For a big picture strategic review: simplicity and realism
In this first of a five-part series on the place of defence in the future EU Global Strategy, Jolyon Howorth makes the case for a more realistic strategic review based on clarity and simplicity.
(Photo credit: Gotcredit, Flickr)
For a big picture strategic review: simplicity and realism
Any attempt to devise a new European Union security strategy requires clarity on three essential elements: the context; the objectives and the means.
The world around us may indeed be, ‘more complex, connected and contested’, as the Global Strategy drafts indicate. But there is a danger in making the strategic review too complex. When we parse concepts like multi-cluster, multi-level, mini-lateral, multi-layered, multi-plex and inter-polarity; when we suggest that polarity no longer exists; when we try to include in the review every aspect of current global intercourse, we are in effect creating a context that is almost certainly unmanageable. In one important way, the world is not ‘more complex’ than in the past. It is not more complex than under bipolarity (1949-1989) or under uni-polarity (1990-2010). But multi-polarity has always been the norm in international relations. There is merit in sticking with the parsimonious interpretation of the world that has always inspired realists: system anarchy; the fundamental role of states; the centrality of the distribution of power; balance of power. Indeed, power itself. These basics remain the crucial elements of International Relations (IR). The EU tends to avoid dealing with the currency of power. It can no longer afford to.
The currency the EU prefers and believes it understands – multilateralism, international law, international institutions, diplomacy, soft and smart power – have all come into their own since 1945 and they have a vital role to play. But there should be no illusions: positive sum aspirations have not replaced zero-sum realities. The events in Crimea and Ukraine have surely brought home that truth with a vengeance. The 2003 European Security Strategy coined the notion of ‘effective multilateralism’. It was never entirely clear what the word ‘effective’ was intended to convey. I believe everybody has already concluded that the EU’s attempts at multilateralism in the neighbourhood have been the opposite of effective. The Barcelona Process and then the Union for the Mediterranean in fact amounted to a Faustian pact with a handful of dictators whereby they kept Islamists and migrants at bay while the EU disbursed relatively modest sums of money and turned a blind eye to their human rights abuses. That all blew up in the EU’s face in 2011, when it turned out that the Union had zero influence over the course of the Arab Spring. Similarly, the Eastern Partnership was a misguided attempt to suck into the EU’s orbit a number of very different countries from the former Soviet bloc with no sense of strategic objective.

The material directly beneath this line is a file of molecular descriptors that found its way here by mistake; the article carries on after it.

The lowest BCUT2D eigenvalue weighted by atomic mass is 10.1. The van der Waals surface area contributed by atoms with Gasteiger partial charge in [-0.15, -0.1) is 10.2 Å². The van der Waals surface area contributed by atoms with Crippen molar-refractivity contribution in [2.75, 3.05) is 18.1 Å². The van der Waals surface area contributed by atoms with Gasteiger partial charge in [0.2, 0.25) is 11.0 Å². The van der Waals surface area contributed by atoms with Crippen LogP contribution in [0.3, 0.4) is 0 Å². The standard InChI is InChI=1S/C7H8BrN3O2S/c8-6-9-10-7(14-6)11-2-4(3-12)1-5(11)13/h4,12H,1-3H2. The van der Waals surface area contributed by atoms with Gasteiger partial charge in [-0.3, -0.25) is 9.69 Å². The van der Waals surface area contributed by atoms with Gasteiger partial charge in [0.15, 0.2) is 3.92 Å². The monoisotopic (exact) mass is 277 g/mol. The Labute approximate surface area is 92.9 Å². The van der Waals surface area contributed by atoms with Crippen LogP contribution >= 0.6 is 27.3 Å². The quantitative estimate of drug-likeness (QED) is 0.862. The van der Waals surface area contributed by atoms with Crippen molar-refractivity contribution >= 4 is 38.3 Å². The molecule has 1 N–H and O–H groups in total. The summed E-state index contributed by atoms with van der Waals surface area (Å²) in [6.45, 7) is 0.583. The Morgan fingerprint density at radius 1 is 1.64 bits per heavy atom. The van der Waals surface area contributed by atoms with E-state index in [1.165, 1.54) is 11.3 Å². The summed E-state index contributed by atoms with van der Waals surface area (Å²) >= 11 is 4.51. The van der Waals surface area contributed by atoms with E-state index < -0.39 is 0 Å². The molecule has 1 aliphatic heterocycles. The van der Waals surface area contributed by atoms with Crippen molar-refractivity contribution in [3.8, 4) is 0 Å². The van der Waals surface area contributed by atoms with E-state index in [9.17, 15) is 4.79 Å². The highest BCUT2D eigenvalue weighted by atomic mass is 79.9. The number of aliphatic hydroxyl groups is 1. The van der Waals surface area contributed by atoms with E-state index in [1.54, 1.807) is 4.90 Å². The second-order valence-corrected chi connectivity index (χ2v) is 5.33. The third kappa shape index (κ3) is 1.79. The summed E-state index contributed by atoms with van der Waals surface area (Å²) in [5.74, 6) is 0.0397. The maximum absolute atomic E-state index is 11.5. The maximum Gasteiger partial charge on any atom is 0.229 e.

The ‘level of ambition’ seems to have been to generate a ‘ring of friends’. But there was never any clear indication of how this was to be achieved. Alas, it does not work. The context now is infinitely more threatening than it was in 2003. The EU needs to be clear about its own responsibility in the generation of these threats. Europeans may think they have turned their back on colonialism and embraced a role as a normative power. But many people from the former Empires do not see it like that. The phenomenon of radicalised youth flooding to Syria is not primarily Europe’s fault. But neither are European states entirely blameless. It was they who created the modern Middle East and it was they who armed Saddam Hussein. It was they who cozied up to Mubarak, Ben Ali and even (eventually) Gaddafi. What impact did all that misspent aid have on the unemployed youth of the Mashrek and the Maghreb? The phenomenon of Islamic State (ISIS) cannot be directly traced to European mistakes, but nor is it totally unconnected. Europe’s strategic re-think needs to start with a good look in the mirror.
Two points on the Eastern neighbourhood can illustrate this. The first is that NATO enlargement was arguably a geostrategic and historic mistake of massive proportions. In a 1998 interview with the New York Times, George Kennan, the father of ‘containment’, argued that: ‘NATO expansion set up a situation in which NATO now has to either expand all the way to Russia’s border, triggering a new cold war, or stop expanding after these three new countries and create a new dividing line through Europe’. His words have proven prophetic. European leaders, by and large, tried to resist NATO enlargement. Angela Merkel and Nicolas Sarkozy went to extraordinary lengths, at the Bucharest summit in April 2008, to rule out membership for Georgia and Ukraine. But they failed to engage Russia in a viable trans-continental partnership geared to avoiding precisely the spirit of confrontation that has arisen from NATO enlargement. That should be a priority objective of European strategy.